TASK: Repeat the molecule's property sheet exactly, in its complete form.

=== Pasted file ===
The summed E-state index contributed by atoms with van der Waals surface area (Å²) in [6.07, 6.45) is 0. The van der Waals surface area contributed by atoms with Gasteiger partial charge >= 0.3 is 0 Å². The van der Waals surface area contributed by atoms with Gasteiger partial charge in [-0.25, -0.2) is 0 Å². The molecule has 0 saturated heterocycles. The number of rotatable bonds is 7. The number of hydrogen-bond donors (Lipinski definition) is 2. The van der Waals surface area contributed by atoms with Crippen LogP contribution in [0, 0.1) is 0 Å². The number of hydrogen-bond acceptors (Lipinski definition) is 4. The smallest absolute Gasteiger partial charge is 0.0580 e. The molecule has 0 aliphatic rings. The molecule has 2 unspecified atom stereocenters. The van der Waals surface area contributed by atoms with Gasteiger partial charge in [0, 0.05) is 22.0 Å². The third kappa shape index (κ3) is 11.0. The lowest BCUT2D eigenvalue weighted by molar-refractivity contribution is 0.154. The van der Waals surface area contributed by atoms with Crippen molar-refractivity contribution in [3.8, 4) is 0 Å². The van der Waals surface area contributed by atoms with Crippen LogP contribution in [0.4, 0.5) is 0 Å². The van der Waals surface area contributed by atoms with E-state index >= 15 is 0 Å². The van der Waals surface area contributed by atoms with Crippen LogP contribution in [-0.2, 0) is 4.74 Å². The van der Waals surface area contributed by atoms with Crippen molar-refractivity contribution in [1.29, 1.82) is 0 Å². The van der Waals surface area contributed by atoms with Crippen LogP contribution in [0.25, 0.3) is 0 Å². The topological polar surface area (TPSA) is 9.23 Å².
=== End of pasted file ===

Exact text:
The summed E-state index contributed by atoms with van der Waals surface area (Å²) in [6.07, 6.45) is 0. The van der Waals surface area contributed by atoms with Gasteiger partial charge >= 0.3 is 0 Å². The van der Waals surface area contributed by atoms with Gasteiger partial charge in [-0.25, -0.2) is 0 Å². The molecule has 0 saturated heterocycles. The number of rotatable bonds is 7. The number of hydrogen-bond donors (Lipinski definition) is 2. The van der Waals surface area contributed by atoms with Crippen LogP contribution in [0, 0.1) is 0 Å². The number of hydrogen-bond acceptors (Lipinski definition) is 4. The smallest absolute Gasteiger partial charge is 0.0580 e. The molecule has 0 aliphatic rings. The molecule has 2 unspecified atom stereocenters. The van der Waals surface area contributed by atoms with Gasteiger partial charge in [0, 0.05) is 22.0 Å². The third kappa shape index (κ3) is 11.0. The lowest BCUT2D eigenvalue weighted by molar-refractivity contribution is 0.154. The van der Waals surface area contributed by atoms with Crippen molar-refractivity contribution in [3.8, 4) is 0 Å². The van der Waals surface area contributed by atoms with Crippen LogP contribution in [0.4, 0.5) is 0 Å². The van der Waals surface area contributed by atoms with E-state index >= 15 is 0 Å². The van der Waals surface area contributed by atoms with Crippen LogP contribution in [-0.2, 0) is 4.74 Å². The van der Waals surface area contributed by atoms with Crippen molar-refractivity contribution in [1.29, 1.82) is 0 Å². The van der Waals surface area contributed by atoms with Crippen LogP contribution in [0.25, 0.3) is 0 Å². The topological polar surface area (TPSA) is 9.23 Å².